It is that time of year in many parts of the country where the bees will start to get out on the sunny days, make a quick flight and get back into the cluster before they get too cold. As the Winter wanes, you may see some colonies have this activity where others… seem too quiet. Way too quiet.
Then one day, the wind dies down, the sun comes out and the air warms a touch. You are able to go out to that colony and carefully crack it open. What do you hear? What do you smell? Finally… what do you see?
Opening a dead colony (or ‘deadout’) is a sad experience. Not a ‘can be’, or ‘might be’. It is a loss: Emotional or financial or both.
You can learn a lot by opening a deadout. Kim Flottum and Jim Tew talk about this in their Honey Bee Obscura podcast episode “What’s That Smell (The Bad)” released November 11, 2021.
Winter inspection of a deadout is a Winter chore you will need to do. There are a couple goals of this exercise: 1.) Determine the cause, 2.) Clean out the equipment, 3.) Prep for the spring.
First, you want to try and determine the cause of the colony’s demise. I will go out on a limb and state that today, the most likely cause of a deadout is varroa - or more exact, viruses introduced by the varroa mite late summer and fall. If varroa levels were high, (more than 3-5 mites per 100 adult bees) chances are your colony succumbed to an infestation.
The second most likely cause is that the colony starved. Generally speaking, (remembering there are exceptions to everything in beekeeping, as Kim says, “… it depends…”) If there is lots of food and pollen, but no bees in a center cluster. Probably varroa. You can also confirm this diagnosis by turning a brood frame upside-down and look for varroa fecal spots on the tops and sides of brood cells. This is not a sole indicator though… since varroa is always present. But if individual cells are heavily speckled, there is a strong probability varroa factored into the deadout.
If there is lots of food and a big center cluster of bees and you’ve had a cold winter - as much of the mid-to-northern tier of states experience, they probably starved to death because it was too cold to move to where the food was stored.
Next, if the cluster of bees is small and crammed into the top hive body, then the primary cause of their death is they ran out of food and starved.
There are multiple other (and combinations of everything) that can lead to a colony’s death over the winter. I’ve listed only two likely reasons which should be ruled out before going down more obscure reasons. When in doubt, enlist the aid of another (more experienced) beekeeper or mentor. Draw on their knowledge of the local conditions.
I will add at this point, while you are making your inspection, pull our your cell phone and take lots of photos for later review and analysis.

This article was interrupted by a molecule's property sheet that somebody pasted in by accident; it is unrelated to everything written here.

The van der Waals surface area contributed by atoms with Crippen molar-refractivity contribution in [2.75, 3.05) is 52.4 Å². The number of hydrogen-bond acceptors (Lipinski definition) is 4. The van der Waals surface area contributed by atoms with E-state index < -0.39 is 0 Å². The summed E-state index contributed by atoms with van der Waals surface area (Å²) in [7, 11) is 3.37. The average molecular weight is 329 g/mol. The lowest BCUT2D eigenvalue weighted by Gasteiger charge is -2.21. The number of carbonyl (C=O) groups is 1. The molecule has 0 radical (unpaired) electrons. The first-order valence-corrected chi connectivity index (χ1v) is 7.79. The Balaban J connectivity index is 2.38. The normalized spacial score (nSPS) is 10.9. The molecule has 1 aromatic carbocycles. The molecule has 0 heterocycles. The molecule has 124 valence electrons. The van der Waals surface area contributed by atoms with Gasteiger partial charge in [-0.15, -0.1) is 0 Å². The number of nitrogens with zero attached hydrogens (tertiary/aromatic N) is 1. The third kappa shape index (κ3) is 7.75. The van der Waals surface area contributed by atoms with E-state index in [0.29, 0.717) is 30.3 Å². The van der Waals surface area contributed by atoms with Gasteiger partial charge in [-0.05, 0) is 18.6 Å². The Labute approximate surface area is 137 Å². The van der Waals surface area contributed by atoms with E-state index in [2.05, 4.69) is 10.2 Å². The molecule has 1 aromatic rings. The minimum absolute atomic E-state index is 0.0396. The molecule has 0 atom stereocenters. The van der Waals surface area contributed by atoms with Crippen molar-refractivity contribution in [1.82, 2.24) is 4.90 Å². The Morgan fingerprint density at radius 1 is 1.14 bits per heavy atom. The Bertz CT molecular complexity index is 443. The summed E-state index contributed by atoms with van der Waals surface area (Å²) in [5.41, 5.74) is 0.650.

After this ‘determination of cause’, tear apart and clean out all the dead bees. You don’t want the mass of dead bees between the frames and on the bottom board to get moldy. THAT is a mess. Take the hive body away and perform this in a different part of your bee yard. Clean each frame of dead bees. Cull/remove old, black comb so it is not reused. This is a miserable job, but you get used to it quickly. If you do this on a colder day, you will not have to put up with curious or hungry bees. Just be careful of the comb as it will be fragile in the cold.
Final step, is to figure out what you want to do with the empty equipment. All those frames of drawn brood comb have been referred to as a ‘beekeepers most valuable resource’ - and they are. The drawn comb and drawn comb with honey and pollen, will be readily accepted by the new colony (package or nuc) and the queen will get to business right way. There is no delay or while the colony draws out foundation.
If you are ordering new nucs and packages, then you can set up the empty equipment in your beeyard, where you will want the new colonies. You’ll want to put mouse guards in place and I like to open them up to keep the air circulating, by removing the collector trays under a screened bottom board and provide some upper (screened) opening. They should keep until the packages or nucs arrive with little or minimal problems with pests.
If you chose to store the empty equipment, ideally you will want to move them indoors so they are protected from the elements and pests. They don’t need to be heated and it is best to store them where they are out of the elements but can freeze to help ward off pests such as the opportunistic wax moth.
Late winter inspection and cleaning of colonies that did not survive the winter is a difficult job. Try to use it to better your beekeeping management skills. Remember also, sometimes no matter what you do, colonies will die. You can improve your odds (and therefore those of your colonies) by learning what caused a loss and adapting your colony management techniques and skills to prepare for the next winter.
Thanks for reading and thank you for listening to Beekeeping Today Podcast.